Can the middle class lifestyle my Seattle grandparents had ever be achievable again?
When I thought about moving to Seattle a few months ago, I was shocked at how expensive everything was.
I grew up in a Michigan town where the average house is worth about $125,000 today, and rent goes for about half of what it is in Seattle.
Knowing the lifestyle that my middle class grandparents were able to have here 60 years ago, I wondered if that Seattle will ever be able to be achievable again for middle class folks like me.
My grandparents were born and raised in Seattle. And my grandmother says things have changed a lot from her memories as a young adult in the city.
“I think our apartment on, I want to say 9th Avenue (it was over by Seattle U) when we were first married. I think that was like $20 a month,” she said.
My late grandfather was an assistant math professor at Seattle University in the late 1950s. Shortly after that $20 a month apartment, he upgraded and bought a beautiful 3,000 square foot duplex in Capitol Hill for his wife, my mom and her three other siblings.
Grandpa was a fixer. He converted the duplex into a single family home that had five bedrooms and four bathrooms. He bought that house on one income, for about $16,000. That house is now worth more than $1.5 million.
Shelly and Scott McIntyre have owned my grandpa’s old house for 27 years now. They have the luxury to really spread out now: They are empty nesters.
So instead of filling all of the bedrooms with kids, they each have an office, there’s a guest bedroom and a dedicated yoga room.
Shelly manages real estate and Scott is a family doctor.
“We moved here with two young kids, they were one and four. And it was a bit of a reach. As we were then, we couldn’t buy it today,” Scott McIntyre said.
The house has increased in value by about five times since they bought in the late 1980s.
It’s in a great neighborhood, near the Arboretum and Volunteer Park. Most of the homes here are two stories, with ornate designs and details, and have big porches.
Since this colonial style home was a duplex, it has extra things like two living rooms, two fireplaces and two wood banister stairways that work their way up to the second floor from different parts of the house. The upstairs view looks like something out of an M.C. Escher drawing.
But if my grandfather was still working as an assistant math professor and supporting a wife and four kids in today’s world, where would he be able to live? What would that house look like?
Claudette Meyer, a realtor for Windemere Real Estate, showed me a house my grandfather could afford in today’s market.
It’s also a duplex, like what my grandpa bought, but it’s 14 miles farther south in Skyway. It’s half the size of my grandfather’s old house and only has three bedrooms, so as Meyer said, “Everyone will be a little snug here.”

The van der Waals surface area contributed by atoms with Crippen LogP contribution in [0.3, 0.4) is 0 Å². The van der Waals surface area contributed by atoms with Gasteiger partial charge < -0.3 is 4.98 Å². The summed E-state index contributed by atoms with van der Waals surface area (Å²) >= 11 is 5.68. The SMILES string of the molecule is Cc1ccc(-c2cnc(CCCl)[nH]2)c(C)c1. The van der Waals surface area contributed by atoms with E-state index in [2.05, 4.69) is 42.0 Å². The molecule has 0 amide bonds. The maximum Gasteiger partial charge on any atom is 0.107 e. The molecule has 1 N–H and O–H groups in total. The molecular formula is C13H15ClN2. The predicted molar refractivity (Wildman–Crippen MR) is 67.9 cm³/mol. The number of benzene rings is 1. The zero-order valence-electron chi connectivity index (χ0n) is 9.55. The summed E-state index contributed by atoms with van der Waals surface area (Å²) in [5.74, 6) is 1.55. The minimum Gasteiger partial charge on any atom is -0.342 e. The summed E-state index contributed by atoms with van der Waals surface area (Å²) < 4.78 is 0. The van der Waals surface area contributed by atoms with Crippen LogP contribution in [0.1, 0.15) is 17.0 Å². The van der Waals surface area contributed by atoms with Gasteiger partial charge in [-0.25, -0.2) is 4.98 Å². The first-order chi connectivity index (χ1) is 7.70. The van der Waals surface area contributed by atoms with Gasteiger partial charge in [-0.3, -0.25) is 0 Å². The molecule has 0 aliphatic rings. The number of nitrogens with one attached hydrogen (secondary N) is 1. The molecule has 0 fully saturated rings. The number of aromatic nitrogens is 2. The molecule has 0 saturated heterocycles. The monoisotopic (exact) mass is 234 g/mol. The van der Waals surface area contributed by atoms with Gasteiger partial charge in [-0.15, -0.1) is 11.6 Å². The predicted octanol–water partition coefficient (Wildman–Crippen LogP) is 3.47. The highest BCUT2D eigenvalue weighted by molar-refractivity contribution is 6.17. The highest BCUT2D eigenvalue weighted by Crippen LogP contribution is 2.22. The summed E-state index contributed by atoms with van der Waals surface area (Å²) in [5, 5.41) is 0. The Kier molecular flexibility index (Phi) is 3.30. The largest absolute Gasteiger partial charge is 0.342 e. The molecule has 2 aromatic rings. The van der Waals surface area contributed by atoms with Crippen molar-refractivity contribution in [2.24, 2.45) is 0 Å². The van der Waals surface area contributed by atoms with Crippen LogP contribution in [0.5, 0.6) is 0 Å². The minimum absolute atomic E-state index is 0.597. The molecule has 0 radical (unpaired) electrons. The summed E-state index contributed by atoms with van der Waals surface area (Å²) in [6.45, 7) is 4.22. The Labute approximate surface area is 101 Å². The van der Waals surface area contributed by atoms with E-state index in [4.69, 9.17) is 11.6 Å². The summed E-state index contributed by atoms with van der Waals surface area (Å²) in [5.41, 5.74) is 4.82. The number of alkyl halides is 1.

See how Seattle's middle class compares to other cities in this handy chart.
This duplex is surrounded by equally small, one-story, bland, boxy houses. The yard is overgrown with grass and weeds.
As Meyers said, it’s a “blank canvas” -- basically realtor speak for saying it’s going to need a lot of “sweat equity.”
Assistant math professors at Seattle University today make about $60,000- $70,000 a year. In a kind of best case scenario, my grandpa would be able to afford a house that is about $320,000 in today’s world.
And in today’s world, Meyer said that would only give my grandfather about 10 options for houses on the market in the city today that he could afford.
And they are nothing like the home he once had. None of them have five or even four bedrooms. They are half the size and are all pretty far from downtown.
“You’ve got a big bunch here in the south end; Rainer Beach and south, and that’s really, those are your options in the city,” Meyer said.
Granted lifestyles have changed since the late 1950s when my grandpa bought. It’s rare for parents to have four kids these days and it’s a luxury when a mother doesn’t have to work.
But my grandparents were middle class back in their day. And the life that they were able to make for themselves is becoming something for only the rich in Seattle, like Meyer’s clients who work as computer programmers, software developers, attorneys and people in the biotech industry.
Meyer said middle class workers like nurses and teachers can really only afford homes in the far outskirts of town. And the artists and service workers are being pushed even father north and south than that.
So can the middle class lifestyle my grandparents had ever be achievable again in Seattle?
“I won’t say it will never be achievable in Seattle again, but it’s certainly questionable,” Meyer said.